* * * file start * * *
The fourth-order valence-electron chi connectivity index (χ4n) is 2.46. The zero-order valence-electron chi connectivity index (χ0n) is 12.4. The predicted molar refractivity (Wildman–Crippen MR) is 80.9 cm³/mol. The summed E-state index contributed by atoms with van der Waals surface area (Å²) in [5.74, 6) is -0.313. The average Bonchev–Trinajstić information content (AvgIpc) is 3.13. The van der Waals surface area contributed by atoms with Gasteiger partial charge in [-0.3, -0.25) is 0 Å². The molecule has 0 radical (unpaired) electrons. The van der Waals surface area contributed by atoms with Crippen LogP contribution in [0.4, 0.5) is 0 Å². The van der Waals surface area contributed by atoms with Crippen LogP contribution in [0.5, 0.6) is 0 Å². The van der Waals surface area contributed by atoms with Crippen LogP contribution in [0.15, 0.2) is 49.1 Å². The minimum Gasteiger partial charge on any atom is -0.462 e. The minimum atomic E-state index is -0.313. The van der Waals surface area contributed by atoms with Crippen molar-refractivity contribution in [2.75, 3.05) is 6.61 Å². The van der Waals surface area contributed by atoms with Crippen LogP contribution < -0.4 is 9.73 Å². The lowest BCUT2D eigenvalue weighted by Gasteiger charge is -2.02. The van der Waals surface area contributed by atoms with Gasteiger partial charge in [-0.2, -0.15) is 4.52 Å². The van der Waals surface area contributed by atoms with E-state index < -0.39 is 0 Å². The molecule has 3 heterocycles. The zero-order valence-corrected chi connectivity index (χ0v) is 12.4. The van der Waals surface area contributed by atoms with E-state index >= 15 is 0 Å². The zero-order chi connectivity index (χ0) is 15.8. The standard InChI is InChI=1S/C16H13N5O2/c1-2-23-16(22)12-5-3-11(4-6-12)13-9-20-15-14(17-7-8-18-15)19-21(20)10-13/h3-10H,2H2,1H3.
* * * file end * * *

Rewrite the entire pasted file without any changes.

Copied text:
The fourth-order valence-electron chi connectivity index (χ4n) is 2.46. The zero-order valence-electron chi connectivity index (χ0n) is 12.4. The predicted molar refractivity (Wildman–Crippen MR) is 80.9 cm³/mol. The summed E-state index contributed by atoms with van der Waals surface area (Å²) in [5.74, 6) is -0.313. The average Bonchev–Trinajstić information content (AvgIpc) is 3.13. The van der Waals surface area contributed by atoms with Gasteiger partial charge in [-0.3, -0.25) is 0 Å². The molecule has 0 radical (unpaired) electrons. The van der Waals surface area contributed by atoms with Crippen LogP contribution in [0.4, 0.5) is 0 Å². The van der Waals surface area contributed by atoms with Crippen LogP contribution in [0.5, 0.6) is 0 Å². The van der Waals surface area contributed by atoms with Crippen LogP contribution in [0.15, 0.2) is 49.1 Å². The minimum Gasteiger partial charge on any atom is -0.462 e. The minimum atomic E-state index is -0.313. The van der Waals surface area contributed by atoms with Crippen molar-refractivity contribution in [2.75, 3.05) is 6.61 Å². The van der Waals surface area contributed by atoms with Crippen LogP contribution < -0.4 is 9.73 Å². The lowest BCUT2D eigenvalue weighted by Gasteiger charge is -2.02. The van der Waals surface area contributed by atoms with Gasteiger partial charge in [-0.2, -0.15) is 4.52 Å². The van der Waals surface area contributed by atoms with E-state index < -0.39 is 0 Å². The molecule has 3 heterocycles. The zero-order valence-corrected chi connectivity index (χ0v) is 12.4. The van der Waals surface area contributed by atoms with E-state index >= 15 is 0 Å². The zero-order chi connectivity index (χ0) is 15.8. The standard InChI is InChI=1S/C16H13N5O2/c1-2-23-16(22)12-5-3-11(4-6-12)13-9-20-15-14(17-7-8-18-15)19-21(20)10-13/h3-10H,2H2,1H3.